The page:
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Christmas: tree-mendous? (1 Viewer)


Senior Member
Like it or loathe it, the time is upon us once again. This weekend will see millions of us making the trip that for some is a joyous experience, and for others will induce a festive headache. I am talking of course of the annual Christmas tree run. As a child, the Saturday in December when my father would drag a tree from the boot of his car would signal that Christmas had well and truly arrived. Once the furniture had been rearranged to accommodate the newest member of the family, the fun would begin. The decorations would be fished out before I lovingly adorned my new friend with twinkling lights and yards of tinsel (which my Mother would inevitably remove once I was asleep and re-apply less liberally).

No doubt about it, the acquisition of a Christmas tree really brings home the realisation that the big day is just around the corner. It is as synonymous with Christmas as Santa Claus or (these days to a lesser extent) Baby Jesus. The placing of a tree in the home and its subsequent decoration was a notion introduced by the Germans in the 17th century, and spread through mainland Europe in the early 1800’s when the custom became popular with the nobility in royal courts across the continent. Though Christmas trees were introduced into Britain through King George III’s marriage to princess Charlotte of Germany in 1761, they only became widespread in people’s homes after Queen Victoria and Prince Albert advocated the tradition in the 1840’s.

So, when does one put up their tree? Traditionally, Christmas trees were erected on Christmas Eve, and removed on 6th January at the cessation of the twelve days of Christmas, or ‘Twelfth night’, and it was seen as bad luck to display one outside of this period. In more recent times, trees tend to be seen earlier, usually around the second week in December. I am of course excluding high street stores, whose decorations seem to emerge at some point during October.

There are a number of options available when deciding where to purchase a tree. As well as your local garden centre, large supermarkets usually employ a tree seller outside their stores, making buying one more convenient and removing the need for a separate trip out. It needn’t be an arduous task however; some people I know make it an annual event, going out together as a family on the same day every year to select and bring home theirs.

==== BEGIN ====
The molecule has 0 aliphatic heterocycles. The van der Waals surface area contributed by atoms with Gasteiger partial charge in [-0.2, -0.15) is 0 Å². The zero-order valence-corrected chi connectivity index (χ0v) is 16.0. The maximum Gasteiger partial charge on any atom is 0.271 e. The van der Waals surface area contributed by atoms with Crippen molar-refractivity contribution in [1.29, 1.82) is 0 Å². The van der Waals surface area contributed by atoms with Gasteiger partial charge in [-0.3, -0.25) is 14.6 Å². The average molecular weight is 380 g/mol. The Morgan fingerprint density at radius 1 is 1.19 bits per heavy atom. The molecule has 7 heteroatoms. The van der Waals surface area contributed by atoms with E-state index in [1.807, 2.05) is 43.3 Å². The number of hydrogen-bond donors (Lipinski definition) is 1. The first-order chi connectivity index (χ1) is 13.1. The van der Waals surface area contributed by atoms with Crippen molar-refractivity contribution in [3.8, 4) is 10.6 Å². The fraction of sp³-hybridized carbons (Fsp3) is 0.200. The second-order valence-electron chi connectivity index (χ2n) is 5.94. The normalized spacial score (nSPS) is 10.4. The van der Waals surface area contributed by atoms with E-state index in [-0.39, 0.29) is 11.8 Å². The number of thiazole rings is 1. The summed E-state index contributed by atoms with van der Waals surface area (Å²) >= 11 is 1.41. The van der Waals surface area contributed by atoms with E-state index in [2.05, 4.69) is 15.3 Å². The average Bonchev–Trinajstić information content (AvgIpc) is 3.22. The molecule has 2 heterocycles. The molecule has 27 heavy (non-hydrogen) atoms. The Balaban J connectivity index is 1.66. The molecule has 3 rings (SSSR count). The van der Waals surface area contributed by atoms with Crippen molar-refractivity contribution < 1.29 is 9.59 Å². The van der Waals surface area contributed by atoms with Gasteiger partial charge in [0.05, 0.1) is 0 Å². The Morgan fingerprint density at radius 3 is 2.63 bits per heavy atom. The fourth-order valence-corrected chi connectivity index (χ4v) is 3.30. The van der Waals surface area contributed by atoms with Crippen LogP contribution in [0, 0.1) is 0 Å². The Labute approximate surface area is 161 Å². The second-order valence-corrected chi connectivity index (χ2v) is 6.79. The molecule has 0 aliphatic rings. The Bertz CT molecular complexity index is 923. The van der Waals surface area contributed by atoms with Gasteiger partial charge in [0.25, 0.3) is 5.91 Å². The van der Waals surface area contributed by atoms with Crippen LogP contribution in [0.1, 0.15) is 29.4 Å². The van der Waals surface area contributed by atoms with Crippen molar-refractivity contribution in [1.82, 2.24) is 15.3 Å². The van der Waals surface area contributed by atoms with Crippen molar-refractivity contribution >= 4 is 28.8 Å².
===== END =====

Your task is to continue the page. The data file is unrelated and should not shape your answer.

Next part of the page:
Prices vary depending on size and variety of tree, with a 6 foot Norway spruce (infamous for its disastrous needle retention) costing around £20. Prices for the more popular Nordmann fir have soared this year, as many Danish growers of the non-needle shedding plant have been put out of business following an EU decision to scrap their subsidies. Roger Hay, the secretary of the British Christmas tree Growers Association said “About 15 per cent of all trees sold in Britain come from Denmark. This year that figure will be down to 2 per cent. We have got plenty of trees in this country but what we don’t have are plenty of Nordmann firs. Some people are going to have difficulty getting hold of them this year and as a result the price will go up.” This means that if, come new year, you want to avoid giving your vacuum cleaner a coronary from consuming excess pine needles, you should expect to part with upwards of £40.

If the thought of trekking out in the cold and lugging home an eight-foot shrub is too much for you, there is the relatively new revolution of online purchasing.
www.christmastreeland.co.uk is a website devoted to the mail order of Christmas trees and accessories. Now in its 10th year, the website claims to “specialise in supplying the best quality Christmas trees fast and efficiently to your home or business”. They have a wide range of trees available, and in addition to choosing the species of tree, you are able to nominate your desired height. And with next day delivery available to your door right up until Christmas Eve, it is fast becoming a popular way to buy a tree, hassle free.

As nice as it is to install a real life tree in your lounge, it is not a viable option for everyone. Those who live in top floor apartments or the elderly may not wish to overcome the logistics and bring in a real tree (not to mention disposing of it). Also, for those with a small dwelling, a natural tree may take up a little too much space. Up step the artificial tree then to solve the dilemna.

Whilst costing more than a real tree, (the 6.5 foot Bellington fir from the aforementioned website goes for £87.95) an artificial alternative can be easily stashed in the attic and used year after year. The other advantage of a synthetic tree is the smug satisfaction with which you can watch your friends struggling to dispose of their malting plant in the new year having folded yours away in seconds, with no mess.

So with your tree safely brought home (or delivered), how will you decorate it? In my experience, it was always with the same baubles and tinsel from the year before, and the one before that; the glistening balls given their chance to shine again after a year languishing in a box marked ‘Xmas stuff’. If that is true of your household, why not give your tree a makeover this year. It needn’t cost much; Tesco offer a stylish assorted ‘silver and ice blue’ pack of 50 tree decorations for under £6. You could of course opt for the Harrod’s ‘Joy to the World’ hand painted glittered individual Santa tree decoration, which at 11cm high costs a staggering £49.95. The choice is yours.

You could of course take the advice of a lazy tech-head friend of mine, who plans to bring his Christmas decorating into the 21st century by taking a photograph of someone else’s resplendently dressed tree, setting it as the screensaver on his widescreen laptop, and leaving it in a designated corner of his living room.